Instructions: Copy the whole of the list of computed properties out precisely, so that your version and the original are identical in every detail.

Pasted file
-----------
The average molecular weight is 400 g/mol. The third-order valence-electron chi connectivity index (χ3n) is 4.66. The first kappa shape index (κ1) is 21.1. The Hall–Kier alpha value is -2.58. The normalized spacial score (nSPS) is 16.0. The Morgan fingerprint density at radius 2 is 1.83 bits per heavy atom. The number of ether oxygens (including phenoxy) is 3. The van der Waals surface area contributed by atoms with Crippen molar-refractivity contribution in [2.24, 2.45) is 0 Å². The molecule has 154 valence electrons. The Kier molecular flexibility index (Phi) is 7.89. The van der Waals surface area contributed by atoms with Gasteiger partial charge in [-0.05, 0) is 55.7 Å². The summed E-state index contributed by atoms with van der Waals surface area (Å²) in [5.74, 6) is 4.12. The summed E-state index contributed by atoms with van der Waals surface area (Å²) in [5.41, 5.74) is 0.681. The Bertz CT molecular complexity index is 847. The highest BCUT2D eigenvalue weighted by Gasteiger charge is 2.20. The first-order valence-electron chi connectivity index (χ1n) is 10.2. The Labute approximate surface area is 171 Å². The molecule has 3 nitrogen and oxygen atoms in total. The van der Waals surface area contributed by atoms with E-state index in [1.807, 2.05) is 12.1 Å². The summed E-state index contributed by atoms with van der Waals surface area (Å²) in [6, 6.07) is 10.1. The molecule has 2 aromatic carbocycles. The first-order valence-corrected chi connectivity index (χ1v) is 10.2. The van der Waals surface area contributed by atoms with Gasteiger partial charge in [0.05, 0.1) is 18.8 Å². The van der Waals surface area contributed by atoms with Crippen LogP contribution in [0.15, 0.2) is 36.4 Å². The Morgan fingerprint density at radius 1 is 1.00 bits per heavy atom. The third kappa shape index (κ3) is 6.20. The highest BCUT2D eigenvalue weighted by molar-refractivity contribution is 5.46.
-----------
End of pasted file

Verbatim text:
The average molecular weight is 400 g/mol. The third-order valence-electron chi connectivity index (χ3n) is 4.66. The first kappa shape index (κ1) is 21.1. The Hall–Kier alpha value is -2.58. The normalized spacial score (nSPS) is 16.0. The Morgan fingerprint density at radius 2 is 1.83 bits per heavy atom. The number of ether oxygens (including phenoxy) is 3. The van der Waals surface area contributed by atoms with Crippen molar-refractivity contribution in [2.24, 2.45) is 0 Å². The molecule has 154 valence electrons. The Kier molecular flexibility index (Phi) is 7.89. The van der Waals surface area contributed by atoms with Gasteiger partial charge in [-0.05, 0) is 55.7 Å². The summed E-state index contributed by atoms with van der Waals surface area (Å²) in [5.74, 6) is 4.12. The summed E-state index contributed by atoms with van der Waals surface area (Å²) in [5.41, 5.74) is 0.681. The Bertz CT molecular complexity index is 847. The highest BCUT2D eigenvalue weighted by Gasteiger charge is 2.20. The first-order valence-electron chi connectivity index (χ1n) is 10.2. The Labute approximate surface area is 171 Å². The molecule has 3 nitrogen and oxygen atoms in total. The van der Waals surface area contributed by atoms with E-state index in [1.807, 2.05) is 12.1 Å². The summed E-state index contributed by atoms with van der Waals surface area (Å²) in [6, 6.07) is 10.1. The molecule has 2 aromatic carbocycles. The first-order valence-corrected chi connectivity index (χ1v) is 10.2. The van der Waals surface area contributed by atoms with Gasteiger partial charge in [0.05, 0.1) is 18.8 Å². The van der Waals surface area contributed by atoms with Crippen LogP contribution in [0.15, 0.2) is 36.4 Å². The Morgan fingerprint density at radius 1 is 1.00 bits per heavy atom. The third kappa shape index (κ3) is 6.20. The highest BCUT2D eigenvalue weighted by molar-refractivity contribution is 5.46.